In another example, the people have returned to the land after the Babylonian Captivity. Neh 7.73 it says that when the seventh month (Tishri) came, the sons of Israel were in their cities. Then in Neh 8.1-2 it says they were gathered as one man at the square which was in front of the Sha’ar ha Mayim, or the Water Gate, which was in the Temple court. They came for the festivals in Tishri, beginning with Rosh ha Shannah. Neh 8.3 says that Ezra read from the Torah from “early morning (the Shacharit service) to mid-day (the Mussaf service for Rosh ha Shannah). Neh 8.4-12 then goes on to say that Ezra stood on a wooden podium that was very large and held 14 men who supported and approved of what was happening. He was standing above all the people (why the podium was so large) and he read, and all the people stood. As he read, others were translating to give the meaning to the people. Then Nehemiah, who was governor, stood and said to the people that this day was “holy to the Lord” and to encourage the people who were weeping and mourning after they heard the words of the Torah. He then told them to go and “eat of the fat, drink of the sweet, and send portions to him who has nothing prepared; for this day is holy to our Lord. Do not be grieved, for the joy of the Lord is your strength.” Then the Levites calmed all the people. So, all the people went and celebrated the festival because they understood the words which had been made known to them.
In Neh 8.13 -18 it says that on the “second day” (of Tishri) they gathered to gain more insight into the Torah. And they found written in the Torah that the Lord commanded that the sons of Israel were to dwell in booths (sukkot) during the feast of the seventh month (Sukkot). So, they said to go and tell to go out to the hills and bring in branches of various trees and make sukkah’s. So, they did it and he read from the Torah all during the festival of Sukkot, to the “last day” which was the seventh day called Hoshanah Rabbah, the “great salvation.” On the eighth day (Shemini Atzeret) there was a solemn assembly according to the Torah. Ezra 3.1-13 describes the same time period and it says that they gathered on Rosh ha Shannah and there was a high priest named Yeshua. They set up the Altar on its foundation and began to offer korbanot (Ezra 3.6), even though the foundation of the Temple had not been laid yet. This has eschatological implications in our view because when the Naztal (Rappture, the Gathering) occurs on Rosh ha Shannah, year 6001 from creation, the korbanot will begin to offered on the Altar on that day, even though the Temple won’t be built yet. That means people today who know the Scriptures will see the preparation for this before the “rapture”, with the Temple Mount going back into Jewish hands so that this can happen. On the day of the Natzal, the services will begin.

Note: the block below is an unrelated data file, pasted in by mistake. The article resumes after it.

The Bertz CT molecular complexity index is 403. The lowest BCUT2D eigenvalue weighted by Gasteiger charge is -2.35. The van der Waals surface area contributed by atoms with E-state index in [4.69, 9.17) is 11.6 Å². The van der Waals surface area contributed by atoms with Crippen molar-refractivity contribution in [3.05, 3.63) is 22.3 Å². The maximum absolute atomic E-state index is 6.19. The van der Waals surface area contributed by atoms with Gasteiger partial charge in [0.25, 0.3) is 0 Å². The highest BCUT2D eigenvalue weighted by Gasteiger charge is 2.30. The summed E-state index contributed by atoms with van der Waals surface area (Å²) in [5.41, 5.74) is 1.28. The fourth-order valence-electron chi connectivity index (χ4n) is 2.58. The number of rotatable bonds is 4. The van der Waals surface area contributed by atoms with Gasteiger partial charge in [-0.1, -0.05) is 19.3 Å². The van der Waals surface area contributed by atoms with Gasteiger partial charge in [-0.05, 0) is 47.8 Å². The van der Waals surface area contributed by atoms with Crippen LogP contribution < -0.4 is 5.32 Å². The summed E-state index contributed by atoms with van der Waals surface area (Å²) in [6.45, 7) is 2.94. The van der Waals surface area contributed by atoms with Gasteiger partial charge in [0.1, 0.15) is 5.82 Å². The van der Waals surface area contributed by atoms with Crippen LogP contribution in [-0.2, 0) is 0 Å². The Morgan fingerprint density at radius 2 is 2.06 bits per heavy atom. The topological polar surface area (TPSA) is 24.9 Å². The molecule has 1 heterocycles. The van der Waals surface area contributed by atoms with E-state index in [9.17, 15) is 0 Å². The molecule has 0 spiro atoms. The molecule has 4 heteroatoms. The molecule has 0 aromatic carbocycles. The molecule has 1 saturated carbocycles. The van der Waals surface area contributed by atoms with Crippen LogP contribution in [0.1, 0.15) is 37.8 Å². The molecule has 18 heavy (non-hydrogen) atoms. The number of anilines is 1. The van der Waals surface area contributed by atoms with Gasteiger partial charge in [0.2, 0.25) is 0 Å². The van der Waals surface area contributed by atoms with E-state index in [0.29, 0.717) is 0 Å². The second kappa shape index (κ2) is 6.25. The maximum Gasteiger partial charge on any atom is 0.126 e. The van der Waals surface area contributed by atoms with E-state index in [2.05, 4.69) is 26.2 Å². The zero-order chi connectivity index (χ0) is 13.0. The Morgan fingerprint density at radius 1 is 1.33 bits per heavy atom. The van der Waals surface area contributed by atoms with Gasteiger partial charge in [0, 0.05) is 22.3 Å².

We went into all this to show that the emphasis on Rosh ha Shannah was the reading of the Scriptures and we already know that shofarot were blown on Rosh ha Shannah, based on Psalm 81.3. In a current Rosh ha Shannah service today, a shofar is blown 100 times, with various notes. They were singing enthronement psalms and judgment psalms because it not only is the day of coronation, but it is a Yom ha Din. Enthronement and judgment are seen together in other cultures as well. It is often the day that pardons are granted. We see this in the United States when a new President takes office. The outgoing President grants pardons and the new President engages in judgment. So far, we are seeing that Rosh ha Shannah is a day of reciting the Scriptures and the shofarot.
In Part 24, we will pick up here and begin to discuss how the Rosh ha Shannah Scriptures are divided into three categories involving the “Malchiot” or “kingly passages; the “Zikkranot” or “remembrance” passages and the “Shofarot” or “shofar” passages. We will give these passages and then discus what notes are blown on the shofar.